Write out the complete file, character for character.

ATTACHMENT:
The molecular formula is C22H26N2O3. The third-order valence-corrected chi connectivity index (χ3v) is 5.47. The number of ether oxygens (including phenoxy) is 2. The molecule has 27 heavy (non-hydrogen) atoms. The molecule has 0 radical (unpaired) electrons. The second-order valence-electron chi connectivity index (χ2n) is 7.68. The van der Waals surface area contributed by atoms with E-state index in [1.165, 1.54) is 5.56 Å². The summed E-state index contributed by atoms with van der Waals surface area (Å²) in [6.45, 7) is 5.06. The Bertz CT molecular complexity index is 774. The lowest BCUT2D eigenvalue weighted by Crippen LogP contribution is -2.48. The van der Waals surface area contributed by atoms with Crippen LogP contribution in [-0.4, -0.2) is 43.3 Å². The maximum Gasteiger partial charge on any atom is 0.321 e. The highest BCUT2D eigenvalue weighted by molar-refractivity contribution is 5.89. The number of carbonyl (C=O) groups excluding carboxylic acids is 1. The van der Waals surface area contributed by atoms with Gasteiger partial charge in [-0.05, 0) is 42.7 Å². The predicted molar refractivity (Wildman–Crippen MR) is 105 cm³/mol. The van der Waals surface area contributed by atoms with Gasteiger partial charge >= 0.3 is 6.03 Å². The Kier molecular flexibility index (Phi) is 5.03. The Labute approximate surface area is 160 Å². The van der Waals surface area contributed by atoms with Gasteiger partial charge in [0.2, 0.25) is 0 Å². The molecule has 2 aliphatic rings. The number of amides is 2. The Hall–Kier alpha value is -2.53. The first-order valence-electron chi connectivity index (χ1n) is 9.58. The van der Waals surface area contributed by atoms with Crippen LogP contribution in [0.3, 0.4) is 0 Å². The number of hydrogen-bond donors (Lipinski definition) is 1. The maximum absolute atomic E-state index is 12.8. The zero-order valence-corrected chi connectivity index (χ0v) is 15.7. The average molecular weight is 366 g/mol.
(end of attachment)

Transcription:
The molecular formula is C22H26N2O3. The third-order valence-corrected chi connectivity index (χ3v) is 5.47. The number of ether oxygens (including phenoxy) is 2. The molecule has 27 heavy (non-hydrogen) atoms. The molecule has 0 radical (unpaired) electrons. The second-order valence-electron chi connectivity index (χ2n) is 7.68. The van der Waals surface area contributed by atoms with E-state index in [1.165, 1.54) is 5.56 Å². The summed E-state index contributed by atoms with van der Waals surface area (Å²) in [6.45, 7) is 5.06. The Bertz CT molecular complexity index is 774. The lowest BCUT2D eigenvalue weighted by Crippen LogP contribution is -2.48. The van der Waals surface area contributed by atoms with Crippen LogP contribution in [-0.4, -0.2) is 43.3 Å². The maximum Gasteiger partial charge on any atom is 0.321 e. The highest BCUT2D eigenvalue weighted by molar-refractivity contribution is 5.89. The number of carbonyl (C=O) groups excluding carboxylic acids is 1. The van der Waals surface area contributed by atoms with Gasteiger partial charge in [-0.05, 0) is 42.7 Å². The predicted molar refractivity (Wildman–Crippen MR) is 105 cm³/mol. The van der Waals surface area contributed by atoms with Gasteiger partial charge >= 0.3 is 6.03 Å². The Kier molecular flexibility index (Phi) is 5.03. The Labute approximate surface area is 160 Å². The van der Waals surface area contributed by atoms with Gasteiger partial charge in [0.2, 0.25) is 0 Å². The molecule has 2 aliphatic rings. The number of amides is 2. The Hall–Kier alpha value is -2.53. The first-order valence-electron chi connectivity index (χ1n) is 9.58. The van der Waals surface area contributed by atoms with Crippen LogP contribution in [0.3, 0.4) is 0 Å². The number of hydrogen-bond donors (Lipinski definition) is 1. The maximum absolute atomic E-state index is 12.8. The zero-order valence-corrected chi connectivity index (χ0v) is 15.7. The average molecular weight is 366 g/mol.